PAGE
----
General Mills has joined Mayo Clinic's Healthy Aging and Independent Living consortium.
General Mills will help Mayo explore and support new ways to serve the growing senior population.
"Because we're both Minnesota companies we have high trust, mutual trust with Mayo, and we think there's a lot of potential to work together," said Susan Crockett, who heads the Bell Institute of Health and Nutrition at General Mills.
She said one of the pilot projects the company will work on with Mayo involves finding ways to deliver meals to seniors with specific medical needs.
"We're interested in seeing how our home-delivered meals are accepted," Crockett said. "We're interested in seeing what of the foods, that we're planning to deliver, they like or leave behind as waste. We're interested in seeing how it works when they have to take those meals and have to heat them up in a microwave."
Mayo's lab was established in September as a "living lab" located inside the Charter House, a continuing care retirement community in Rochester.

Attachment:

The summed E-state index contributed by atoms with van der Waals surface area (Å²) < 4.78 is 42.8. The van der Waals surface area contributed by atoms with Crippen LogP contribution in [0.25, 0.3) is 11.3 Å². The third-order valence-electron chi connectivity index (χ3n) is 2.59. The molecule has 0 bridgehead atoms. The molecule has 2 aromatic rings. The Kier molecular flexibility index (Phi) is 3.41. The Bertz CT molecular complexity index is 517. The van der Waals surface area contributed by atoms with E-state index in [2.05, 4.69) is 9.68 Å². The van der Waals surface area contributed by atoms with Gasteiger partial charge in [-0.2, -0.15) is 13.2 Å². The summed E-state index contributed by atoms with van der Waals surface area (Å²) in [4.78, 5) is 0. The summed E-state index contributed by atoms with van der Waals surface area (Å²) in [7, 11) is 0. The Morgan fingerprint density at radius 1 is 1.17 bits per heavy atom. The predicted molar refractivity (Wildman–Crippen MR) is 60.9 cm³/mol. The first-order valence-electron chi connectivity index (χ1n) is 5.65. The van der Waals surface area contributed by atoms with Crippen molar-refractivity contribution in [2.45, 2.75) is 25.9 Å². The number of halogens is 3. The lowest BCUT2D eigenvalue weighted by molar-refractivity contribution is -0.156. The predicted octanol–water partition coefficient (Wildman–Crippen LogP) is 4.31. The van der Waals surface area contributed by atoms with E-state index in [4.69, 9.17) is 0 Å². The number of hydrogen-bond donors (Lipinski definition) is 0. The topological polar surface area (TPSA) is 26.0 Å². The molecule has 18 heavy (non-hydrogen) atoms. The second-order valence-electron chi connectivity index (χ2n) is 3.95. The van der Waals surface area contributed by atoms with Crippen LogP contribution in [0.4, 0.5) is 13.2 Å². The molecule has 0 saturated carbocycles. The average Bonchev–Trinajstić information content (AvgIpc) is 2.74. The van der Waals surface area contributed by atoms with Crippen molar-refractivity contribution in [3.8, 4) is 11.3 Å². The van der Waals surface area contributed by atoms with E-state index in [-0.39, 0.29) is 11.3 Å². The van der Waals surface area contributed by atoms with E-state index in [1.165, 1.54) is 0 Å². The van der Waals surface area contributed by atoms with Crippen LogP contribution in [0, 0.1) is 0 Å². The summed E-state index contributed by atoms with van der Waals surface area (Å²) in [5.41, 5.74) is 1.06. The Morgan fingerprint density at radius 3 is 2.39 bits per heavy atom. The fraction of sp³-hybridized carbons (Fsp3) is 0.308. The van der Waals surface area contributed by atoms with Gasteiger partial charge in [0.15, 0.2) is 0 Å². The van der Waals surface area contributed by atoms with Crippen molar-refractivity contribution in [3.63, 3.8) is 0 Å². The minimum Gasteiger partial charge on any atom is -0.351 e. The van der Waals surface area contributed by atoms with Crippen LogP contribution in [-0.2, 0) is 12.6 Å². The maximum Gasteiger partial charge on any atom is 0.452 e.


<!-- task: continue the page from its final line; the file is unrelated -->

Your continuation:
Researchers will use the lab to test strategies for extending the number of years that seniors live healthy, independent lives.
U.S. Census data show that two-thirds of Minnesota counties have populations older than the national average. And demographic estimates indicate the number of Minnesotans age 65 and older will increase by 40 percent in the next 10 years.
"It is clear that the aging population is a key opportunity, certainly a reality, for both health care and the food industry," Crockett said. "Mayo and General Mills have very different capabilities ... so we can learn from each other and find ways to collaborate in a very, very important space."
Best Buy, the consortium's first member, is exploring the growing potential for wireless-enabled health related devices. South Dakota-based Evangelical Lutheran Good Samaritan Society is also a consortium member.